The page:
Social Services Manager Careers: Salary Info & Job Description

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What are the pros and cons of a social services manager career? Get real job descriptions, career outlooks and salary info to see if this career could be right for you.
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Pros and Cons of Being a Social Services Manager

Being a social services manager involves managing employees and overseeing the distribution and handling of social services. Check out these pros and cons to understand if you might be suited to become a social services manager.

Pros of Being a Social Services Manager
Ability to serve a community and people in need*
Demand for social services managers likely to grow (21% between 2012-2022)*
Flexibility in job opportunities (nonprofit, government institution, private company)*
Ability to gain leadership skills and further career growth*

Cons of Being a Social Services Manager
Demanding schedule and often long hours*
Need to have a deep understanding of social service policy and budgeting*
Extensive education needed (at least four years of undergraduate, plus another two years of master's degree studies for career growth)*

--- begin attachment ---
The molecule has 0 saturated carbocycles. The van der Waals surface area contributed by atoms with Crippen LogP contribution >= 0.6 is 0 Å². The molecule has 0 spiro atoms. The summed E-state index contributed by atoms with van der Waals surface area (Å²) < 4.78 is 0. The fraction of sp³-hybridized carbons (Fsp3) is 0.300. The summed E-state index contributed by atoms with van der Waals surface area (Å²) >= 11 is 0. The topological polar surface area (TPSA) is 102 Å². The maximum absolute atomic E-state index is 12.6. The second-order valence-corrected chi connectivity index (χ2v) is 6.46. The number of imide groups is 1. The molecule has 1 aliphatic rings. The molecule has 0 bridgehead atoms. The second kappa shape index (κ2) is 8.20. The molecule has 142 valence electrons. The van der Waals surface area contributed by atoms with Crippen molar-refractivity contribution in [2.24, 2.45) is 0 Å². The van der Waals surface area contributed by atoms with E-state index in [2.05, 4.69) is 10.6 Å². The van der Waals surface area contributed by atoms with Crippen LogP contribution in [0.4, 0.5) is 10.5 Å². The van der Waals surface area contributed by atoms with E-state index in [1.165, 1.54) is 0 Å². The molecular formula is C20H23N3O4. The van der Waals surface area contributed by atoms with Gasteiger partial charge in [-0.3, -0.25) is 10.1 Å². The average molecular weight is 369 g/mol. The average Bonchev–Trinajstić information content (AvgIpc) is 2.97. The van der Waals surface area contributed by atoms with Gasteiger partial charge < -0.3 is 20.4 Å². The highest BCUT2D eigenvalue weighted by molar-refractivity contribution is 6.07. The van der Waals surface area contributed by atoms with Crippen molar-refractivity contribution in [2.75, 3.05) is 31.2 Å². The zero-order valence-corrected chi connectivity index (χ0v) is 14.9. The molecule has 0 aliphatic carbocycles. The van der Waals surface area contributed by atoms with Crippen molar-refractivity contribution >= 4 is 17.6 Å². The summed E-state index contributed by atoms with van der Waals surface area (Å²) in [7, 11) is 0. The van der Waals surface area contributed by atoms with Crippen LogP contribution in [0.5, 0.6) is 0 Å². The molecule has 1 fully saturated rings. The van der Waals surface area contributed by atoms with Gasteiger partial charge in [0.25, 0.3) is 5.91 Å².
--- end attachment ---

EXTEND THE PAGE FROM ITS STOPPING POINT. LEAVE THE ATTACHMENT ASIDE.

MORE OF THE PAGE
Constant requirement to meet the needs of others and oversee staff*

Source: *U.S. Bureau of Labor Statistics

Career Info

Job Description

Social services managers are responsible for overseeing and managing the handling and distribution of social services, which can cover health care needs, child welfare, homeless benefits, senior citizens and other services for families and individuals who need assistance. Since this career includes management, you'll need to have a bird's eye view of your organization, which includes coordinating budgets, employees and volunteers. You'll need to take part in considerable collaboration with your own staff, other service employees such as counselors and social workers, and the general public. If you are working for a community organization such as a nonprofit, part of your duties may include carrying out the goals and vision of a board of directors.

A career as a social services manager means you should have extensive knowledge of social policy and how to coordinate treatment and delivery to populations in need. You may also need to hold some skills in counseling, psychology and therapy so that you can understand the needs of your community and how to reach them. Social services managers can work in many different types of settings, whether it's a private counseling company, a nonprofit organization or a government institution.

Salary and Job Growth

Based on figures provided by the BLS, social services managers earned a mean annual salary of $67,730 as of May 2014, or an average hourly wage of $32.56. The job outlook for social services managers, and social workers in general, looks good as the U.S. Bureau of Labor Statistics (BLS) reports that employment should grow at a faster-than-average rate (21%) in the 2012-2022 decade. There were an estimated 116,670 social services managers employed nationwide as of May 2014.